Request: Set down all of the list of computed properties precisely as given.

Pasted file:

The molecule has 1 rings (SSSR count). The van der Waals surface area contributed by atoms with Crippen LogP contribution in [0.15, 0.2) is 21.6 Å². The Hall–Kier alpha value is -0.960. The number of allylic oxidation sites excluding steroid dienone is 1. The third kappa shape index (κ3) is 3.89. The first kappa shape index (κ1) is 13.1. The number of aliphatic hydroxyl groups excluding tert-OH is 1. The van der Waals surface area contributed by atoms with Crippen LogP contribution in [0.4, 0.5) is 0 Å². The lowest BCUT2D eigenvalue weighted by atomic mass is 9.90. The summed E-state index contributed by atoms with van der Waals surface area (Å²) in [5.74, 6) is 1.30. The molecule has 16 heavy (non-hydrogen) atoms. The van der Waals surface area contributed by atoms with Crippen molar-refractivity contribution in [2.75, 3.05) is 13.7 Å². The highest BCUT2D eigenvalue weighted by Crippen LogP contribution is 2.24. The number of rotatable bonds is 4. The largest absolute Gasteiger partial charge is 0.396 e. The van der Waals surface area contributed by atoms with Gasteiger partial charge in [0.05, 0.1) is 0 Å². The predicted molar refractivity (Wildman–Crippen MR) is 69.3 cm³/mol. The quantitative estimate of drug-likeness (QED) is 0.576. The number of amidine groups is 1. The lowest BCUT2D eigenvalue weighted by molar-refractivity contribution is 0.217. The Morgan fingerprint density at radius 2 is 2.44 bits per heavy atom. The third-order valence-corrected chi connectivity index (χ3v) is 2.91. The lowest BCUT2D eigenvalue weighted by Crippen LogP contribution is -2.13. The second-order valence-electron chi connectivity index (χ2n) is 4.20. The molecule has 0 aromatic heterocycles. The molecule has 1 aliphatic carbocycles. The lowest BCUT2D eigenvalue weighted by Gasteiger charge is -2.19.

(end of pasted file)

The molecule has 1 rings (SSSR count). The van der Waals surface area contributed by atoms with Crippen LogP contribution in [0.15, 0.2) is 21.6 Å². The Hall–Kier alpha value is -0.960. The number of allylic oxidation sites excluding steroid dienone is 1. The third kappa shape index (κ3) is 3.89. The first kappa shape index (κ1) is 13.1. The number of aliphatic hydroxyl groups excluding tert-OH is 1. The van der Waals surface area contributed by atoms with Crippen LogP contribution in [0.4, 0.5) is 0 Å². The lowest BCUT2D eigenvalue weighted by atomic mass is 9.90. The summed E-state index contributed by atoms with van der Waals surface area (Å²) in [5.74, 6) is 1.30. The molecule has 16 heavy (non-hydrogen) atoms. The van der Waals surface area contributed by atoms with Crippen molar-refractivity contribution in [2.75, 3.05) is 13.7 Å². The highest BCUT2D eigenvalue weighted by Crippen LogP contribution is 2.24. The number of rotatable bonds is 4. The largest absolute Gasteiger partial charge is 0.396 e. The van der Waals surface area contributed by atoms with Gasteiger partial charge in [0.05, 0.1) is 0 Å². The predicted molar refractivity (Wildman–Crippen MR) is 69.3 cm³/mol. The quantitative estimate of drug-likeness (QED) is 0.576. The number of amidine groups is 1. The lowest BCUT2D eigenvalue weighted by molar-refractivity contribution is 0.217. The Morgan fingerprint density at radius 2 is 2.44 bits per heavy atom. The third-order valence-corrected chi connectivity index (χ3v) is 2.91. The lowest BCUT2D eigenvalue weighted by Crippen LogP contribution is -2.13. The second-order valence-electron chi connectivity index (χ2n) is 4.20. The molecule has 0 aromatic heterocycles. The molecule has 1 aliphatic carbocycles. The lowest BCUT2D eigenvalue weighted by Gasteiger charge is -2.19.